I accept the number on the scale, even when it's higher than I want. But I don't AGREE with it, so I start eating better and I walk an hour each morning.

I accept that the doctor is telling me I have cancer, but I don't AGREE with it, so I take chemo, I change my diet, and I rest.  

Accepting it means - ok, this is what I'm experiencing right now, but because I don't want my diagnosis or my prognosis to become my IDENTITY, I don't agree with it.

I accept that the state of American politics looks like a FREAK SHOW right now, but because I don't AGREE with what this means for my children and grandchildren, I don't AGREE with it. 

So I vote. I protest. I March. I do it all with love as the motivator. But just because I accept the facts, doesn't mean I have to agree with it or own it as a permanent destination. 

I accept the fact that I have anxiety, depression, and PTSD - my brain isn't wired quite like everyone else's, but because I don't AGREE with that permanent destination, I take my meds, I go to therapy, and I practice regular self-care.

There’s a big difference in acceptance and agreement.

The Belly of the ​Hospital Whale

I’ll never forget being pushed down the hall from ICU. We loaded the elevator and the nurse pressed “B” for basement (or maybe it was “belly”). When the doors of the elevator opened, right in front of me was the grey plastic sign that said PSYCH WARD with an arrow pointing to the left.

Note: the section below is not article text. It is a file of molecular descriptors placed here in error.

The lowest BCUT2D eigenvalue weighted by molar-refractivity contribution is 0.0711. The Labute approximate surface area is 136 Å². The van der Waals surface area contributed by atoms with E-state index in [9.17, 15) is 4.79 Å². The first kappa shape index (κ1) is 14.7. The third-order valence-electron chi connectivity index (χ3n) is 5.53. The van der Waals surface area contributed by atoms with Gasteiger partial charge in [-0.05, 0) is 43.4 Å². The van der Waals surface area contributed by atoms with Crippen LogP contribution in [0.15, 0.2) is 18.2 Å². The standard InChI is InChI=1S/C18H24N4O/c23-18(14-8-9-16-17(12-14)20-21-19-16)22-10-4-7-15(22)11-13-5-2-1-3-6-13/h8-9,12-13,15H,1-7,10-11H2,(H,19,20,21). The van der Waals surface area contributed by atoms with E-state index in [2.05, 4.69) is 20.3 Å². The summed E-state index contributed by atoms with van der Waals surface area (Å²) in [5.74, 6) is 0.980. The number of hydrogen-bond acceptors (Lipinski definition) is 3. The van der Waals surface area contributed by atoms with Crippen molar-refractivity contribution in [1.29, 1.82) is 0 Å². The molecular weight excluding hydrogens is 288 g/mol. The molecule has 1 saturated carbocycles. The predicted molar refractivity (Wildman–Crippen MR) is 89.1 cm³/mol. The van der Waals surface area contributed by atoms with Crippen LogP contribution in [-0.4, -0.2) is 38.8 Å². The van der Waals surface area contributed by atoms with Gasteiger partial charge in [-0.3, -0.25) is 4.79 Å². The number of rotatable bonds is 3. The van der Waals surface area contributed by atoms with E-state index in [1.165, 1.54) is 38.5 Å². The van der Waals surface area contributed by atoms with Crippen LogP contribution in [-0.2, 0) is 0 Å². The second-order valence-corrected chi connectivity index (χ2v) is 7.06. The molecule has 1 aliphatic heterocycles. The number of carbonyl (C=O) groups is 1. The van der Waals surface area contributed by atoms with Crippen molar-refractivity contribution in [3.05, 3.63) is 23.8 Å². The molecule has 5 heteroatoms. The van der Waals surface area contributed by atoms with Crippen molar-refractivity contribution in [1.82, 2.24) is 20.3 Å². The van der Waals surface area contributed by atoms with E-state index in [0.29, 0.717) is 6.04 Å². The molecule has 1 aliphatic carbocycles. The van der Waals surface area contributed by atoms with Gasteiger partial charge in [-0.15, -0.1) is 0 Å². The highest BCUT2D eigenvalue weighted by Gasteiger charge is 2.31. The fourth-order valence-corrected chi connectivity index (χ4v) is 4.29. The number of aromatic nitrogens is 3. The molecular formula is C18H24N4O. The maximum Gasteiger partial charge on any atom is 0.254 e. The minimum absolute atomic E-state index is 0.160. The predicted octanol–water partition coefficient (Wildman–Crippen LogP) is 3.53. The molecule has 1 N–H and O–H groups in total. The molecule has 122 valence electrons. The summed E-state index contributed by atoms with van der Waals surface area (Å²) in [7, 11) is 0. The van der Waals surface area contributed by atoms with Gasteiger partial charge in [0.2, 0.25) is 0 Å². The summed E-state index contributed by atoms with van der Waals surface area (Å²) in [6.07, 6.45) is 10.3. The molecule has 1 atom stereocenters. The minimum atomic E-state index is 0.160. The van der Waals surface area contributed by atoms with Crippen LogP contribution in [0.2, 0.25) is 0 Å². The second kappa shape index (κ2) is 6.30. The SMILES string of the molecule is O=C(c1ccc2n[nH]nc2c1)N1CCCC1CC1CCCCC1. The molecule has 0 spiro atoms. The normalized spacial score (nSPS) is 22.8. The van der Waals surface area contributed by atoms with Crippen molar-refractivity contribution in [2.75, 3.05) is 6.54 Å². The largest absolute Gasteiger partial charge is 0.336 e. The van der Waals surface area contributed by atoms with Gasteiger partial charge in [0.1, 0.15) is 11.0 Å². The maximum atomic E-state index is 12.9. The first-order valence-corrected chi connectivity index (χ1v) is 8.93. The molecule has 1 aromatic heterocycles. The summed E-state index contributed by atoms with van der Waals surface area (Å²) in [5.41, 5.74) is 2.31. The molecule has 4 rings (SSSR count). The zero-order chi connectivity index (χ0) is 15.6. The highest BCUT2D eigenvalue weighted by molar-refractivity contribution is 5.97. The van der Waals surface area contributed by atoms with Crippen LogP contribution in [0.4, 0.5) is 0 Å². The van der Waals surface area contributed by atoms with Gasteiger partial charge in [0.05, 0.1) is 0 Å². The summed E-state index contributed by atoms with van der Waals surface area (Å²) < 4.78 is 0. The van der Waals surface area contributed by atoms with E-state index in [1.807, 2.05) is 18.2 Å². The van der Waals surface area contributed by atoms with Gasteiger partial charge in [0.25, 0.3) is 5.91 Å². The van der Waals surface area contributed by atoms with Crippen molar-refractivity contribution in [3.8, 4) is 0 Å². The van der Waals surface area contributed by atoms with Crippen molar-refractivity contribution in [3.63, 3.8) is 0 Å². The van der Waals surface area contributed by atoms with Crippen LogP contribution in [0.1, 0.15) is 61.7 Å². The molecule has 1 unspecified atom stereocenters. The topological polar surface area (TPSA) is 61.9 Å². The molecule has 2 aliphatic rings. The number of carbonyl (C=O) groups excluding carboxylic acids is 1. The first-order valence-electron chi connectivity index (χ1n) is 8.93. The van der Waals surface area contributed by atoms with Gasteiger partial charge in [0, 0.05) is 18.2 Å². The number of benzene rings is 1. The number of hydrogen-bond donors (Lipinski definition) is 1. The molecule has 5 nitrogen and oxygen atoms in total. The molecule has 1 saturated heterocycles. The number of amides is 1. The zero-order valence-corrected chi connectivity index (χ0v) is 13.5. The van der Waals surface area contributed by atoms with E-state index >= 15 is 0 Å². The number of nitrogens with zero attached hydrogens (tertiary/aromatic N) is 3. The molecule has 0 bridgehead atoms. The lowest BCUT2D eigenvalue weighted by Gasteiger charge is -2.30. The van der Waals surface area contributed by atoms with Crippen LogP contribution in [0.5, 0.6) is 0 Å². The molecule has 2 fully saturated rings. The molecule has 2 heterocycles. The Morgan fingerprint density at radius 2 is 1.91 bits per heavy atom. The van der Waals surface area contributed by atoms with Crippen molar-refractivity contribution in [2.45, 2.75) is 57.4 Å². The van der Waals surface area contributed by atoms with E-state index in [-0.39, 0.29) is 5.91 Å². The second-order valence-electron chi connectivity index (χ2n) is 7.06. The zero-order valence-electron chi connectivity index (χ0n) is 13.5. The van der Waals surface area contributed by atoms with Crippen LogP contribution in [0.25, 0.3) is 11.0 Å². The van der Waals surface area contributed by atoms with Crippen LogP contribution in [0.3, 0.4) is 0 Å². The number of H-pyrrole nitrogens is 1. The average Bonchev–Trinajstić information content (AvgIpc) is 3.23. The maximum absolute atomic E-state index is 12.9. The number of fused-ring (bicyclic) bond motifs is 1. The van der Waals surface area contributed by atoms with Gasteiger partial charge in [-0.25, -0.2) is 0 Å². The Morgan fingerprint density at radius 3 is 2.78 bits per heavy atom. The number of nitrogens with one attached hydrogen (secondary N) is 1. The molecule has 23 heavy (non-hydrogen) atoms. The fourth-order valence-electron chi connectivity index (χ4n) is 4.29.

As the large metal doors slammed shut behind me, I prayed the most honest prayer I’ve ever prayed, “God, if you’re there, I could really use some help right now.”

I couldn’t manifest myself out of that hospital. I just needed God to sit with me in the belly of this whale. I wanted to be healed. I was desperate for a miracle. But for me, the miracle came through medicine, therapy, and God being present with me through doctors, nurses, and counselors who deeply cared about me.

Much like Elijah, I was fed for a few days, I slept a lot, and I was given tools for the next step of the journey. 

I have been to hell and back. It smells like rotting fish. It’s unstable. It’s dark and cold and damp. And scary as hell. 

And I am convinced that accepting where you are, while simultaneously reaching out for help - to God, trusted friends, professionals - or some combination of the three - is the only way through it. 

​-from Unity of Birmingham, October 20, 2019

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About the Author

Steve Austin is an author, speaker, and life coach who is passionate about helping overwhelmed people learn to catch their breath. He is the author of two Amazon bestsellers, "Catching Your Breath," and "From Pastor to a Psych Ward." Steve lives with his wife and two children in Birmingham, Alabama.